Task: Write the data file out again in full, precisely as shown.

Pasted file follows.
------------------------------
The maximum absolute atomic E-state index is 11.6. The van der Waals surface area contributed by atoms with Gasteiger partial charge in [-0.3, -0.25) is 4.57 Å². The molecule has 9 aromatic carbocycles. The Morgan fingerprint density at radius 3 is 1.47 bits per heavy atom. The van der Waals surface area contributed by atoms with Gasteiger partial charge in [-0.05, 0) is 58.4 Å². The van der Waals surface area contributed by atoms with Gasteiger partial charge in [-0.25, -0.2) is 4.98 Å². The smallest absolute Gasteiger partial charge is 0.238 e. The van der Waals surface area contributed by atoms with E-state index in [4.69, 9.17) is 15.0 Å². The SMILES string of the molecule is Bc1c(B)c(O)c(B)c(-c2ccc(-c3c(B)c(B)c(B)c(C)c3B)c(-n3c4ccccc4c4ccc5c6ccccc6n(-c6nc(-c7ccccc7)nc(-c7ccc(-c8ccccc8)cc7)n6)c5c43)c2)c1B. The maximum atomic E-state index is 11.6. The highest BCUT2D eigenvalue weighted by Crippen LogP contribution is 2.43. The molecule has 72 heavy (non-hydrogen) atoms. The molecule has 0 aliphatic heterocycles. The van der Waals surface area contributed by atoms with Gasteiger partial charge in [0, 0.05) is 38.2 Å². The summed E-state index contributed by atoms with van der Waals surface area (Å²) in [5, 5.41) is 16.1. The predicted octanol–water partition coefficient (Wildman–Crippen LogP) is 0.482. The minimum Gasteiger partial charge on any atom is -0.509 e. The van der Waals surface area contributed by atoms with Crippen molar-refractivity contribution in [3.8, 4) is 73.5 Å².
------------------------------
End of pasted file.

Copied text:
The maximum absolute atomic E-state index is 11.6. The van der Waals surface area contributed by atoms with Gasteiger partial charge in [-0.3, -0.25) is 4.57 Å². The molecule has 9 aromatic carbocycles. The Morgan fingerprint density at radius 3 is 1.47 bits per heavy atom. The van der Waals surface area contributed by atoms with Gasteiger partial charge in [-0.05, 0) is 58.4 Å². The van der Waals surface area contributed by atoms with Gasteiger partial charge in [-0.25, -0.2) is 4.98 Å². The smallest absolute Gasteiger partial charge is 0.238 e. The van der Waals surface area contributed by atoms with E-state index in [4.69, 9.17) is 15.0 Å². The SMILES string of the molecule is Bc1c(B)c(O)c(B)c(-c2ccc(-c3c(B)c(B)c(B)c(C)c3B)c(-n3c4ccccc4c4ccc5c6ccccc6n(-c6nc(-c7ccccc7)nc(-c7ccc(-c8ccccc8)cc7)n6)c5c43)c2)c1B. The maximum atomic E-state index is 11.6. The highest BCUT2D eigenvalue weighted by Crippen LogP contribution is 2.43. The molecule has 72 heavy (non-hydrogen) atoms. The molecule has 0 aliphatic heterocycles. The van der Waals surface area contributed by atoms with Gasteiger partial charge in [0, 0.05) is 38.2 Å². The summed E-state index contributed by atoms with van der Waals surface area (Å²) in [5, 5.41) is 16.1. The predicted octanol–water partition coefficient (Wildman–Crippen LogP) is 0.482. The minimum Gasteiger partial charge on any atom is -0.509 e. The van der Waals surface area contributed by atoms with Crippen molar-refractivity contribution in [3.8, 4) is 73.5 Å².